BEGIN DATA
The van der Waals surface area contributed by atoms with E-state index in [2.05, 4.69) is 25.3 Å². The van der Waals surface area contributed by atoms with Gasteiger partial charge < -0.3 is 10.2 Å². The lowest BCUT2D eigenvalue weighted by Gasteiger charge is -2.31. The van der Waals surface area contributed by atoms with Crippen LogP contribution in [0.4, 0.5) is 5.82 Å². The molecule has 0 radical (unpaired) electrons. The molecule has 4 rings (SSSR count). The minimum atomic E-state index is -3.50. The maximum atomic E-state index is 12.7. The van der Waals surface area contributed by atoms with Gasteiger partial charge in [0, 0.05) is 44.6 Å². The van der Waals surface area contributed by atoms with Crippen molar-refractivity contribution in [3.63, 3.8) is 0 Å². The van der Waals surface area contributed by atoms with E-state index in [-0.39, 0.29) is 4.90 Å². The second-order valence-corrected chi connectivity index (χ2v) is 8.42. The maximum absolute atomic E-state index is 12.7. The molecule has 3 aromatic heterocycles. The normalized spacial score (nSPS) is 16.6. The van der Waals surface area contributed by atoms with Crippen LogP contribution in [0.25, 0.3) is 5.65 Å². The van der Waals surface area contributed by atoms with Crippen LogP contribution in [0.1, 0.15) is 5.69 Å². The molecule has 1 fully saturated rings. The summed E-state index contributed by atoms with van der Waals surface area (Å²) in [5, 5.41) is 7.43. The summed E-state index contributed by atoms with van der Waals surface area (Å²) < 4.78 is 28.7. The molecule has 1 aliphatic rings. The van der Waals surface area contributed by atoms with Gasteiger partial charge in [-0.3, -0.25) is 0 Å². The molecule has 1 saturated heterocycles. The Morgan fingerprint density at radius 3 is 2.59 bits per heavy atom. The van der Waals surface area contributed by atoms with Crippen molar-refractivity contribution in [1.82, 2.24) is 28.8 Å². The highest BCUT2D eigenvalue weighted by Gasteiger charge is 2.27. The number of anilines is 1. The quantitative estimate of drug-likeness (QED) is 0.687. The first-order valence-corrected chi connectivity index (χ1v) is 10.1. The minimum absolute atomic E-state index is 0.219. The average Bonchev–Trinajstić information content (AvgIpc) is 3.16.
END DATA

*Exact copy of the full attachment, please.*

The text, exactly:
The van der Waals surface area contributed by atoms with E-state index in [2.05, 4.69) is 25.3 Å². The van der Waals surface area contributed by atoms with Gasteiger partial charge < -0.3 is 10.2 Å². The lowest BCUT2D eigenvalue weighted by Gasteiger charge is -2.31. The van der Waals surface area contributed by atoms with Crippen LogP contribution in [0.4, 0.5) is 5.82 Å². The molecule has 0 radical (unpaired) electrons. The molecule has 4 rings (SSSR count). The minimum atomic E-state index is -3.50. The maximum atomic E-state index is 12.7. The van der Waals surface area contributed by atoms with Gasteiger partial charge in [0, 0.05) is 44.6 Å². The van der Waals surface area contributed by atoms with Crippen molar-refractivity contribution in [3.63, 3.8) is 0 Å². The van der Waals surface area contributed by atoms with E-state index in [-0.39, 0.29) is 4.90 Å². The second-order valence-corrected chi connectivity index (χ2v) is 8.42. The maximum absolute atomic E-state index is 12.7. The molecule has 3 aromatic heterocycles. The normalized spacial score (nSPS) is 16.6. The van der Waals surface area contributed by atoms with Crippen LogP contribution in [0.25, 0.3) is 5.65 Å². The van der Waals surface area contributed by atoms with Crippen LogP contribution in [0.1, 0.15) is 5.69 Å². The molecule has 1 fully saturated rings. The summed E-state index contributed by atoms with van der Waals surface area (Å²) in [5, 5.41) is 7.43. The summed E-state index contributed by atoms with van der Waals surface area (Å²) < 4.78 is 28.7. The molecule has 1 aliphatic rings. The van der Waals surface area contributed by atoms with Gasteiger partial charge in [-0.3, -0.25) is 0 Å². The molecule has 1 saturated heterocycles. The Morgan fingerprint density at radius 3 is 2.59 bits per heavy atom. The van der Waals surface area contributed by atoms with Crippen molar-refractivity contribution in [1.82, 2.24) is 28.8 Å². The highest BCUT2D eigenvalue weighted by Gasteiger charge is 2.27. The number of anilines is 1. The quantitative estimate of drug-likeness (QED) is 0.687. The first-order valence-corrected chi connectivity index (χ1v) is 10.1. The minimum absolute atomic E-state index is 0.219. The average Bonchev–Trinajstić information content (AvgIpc) is 3.16.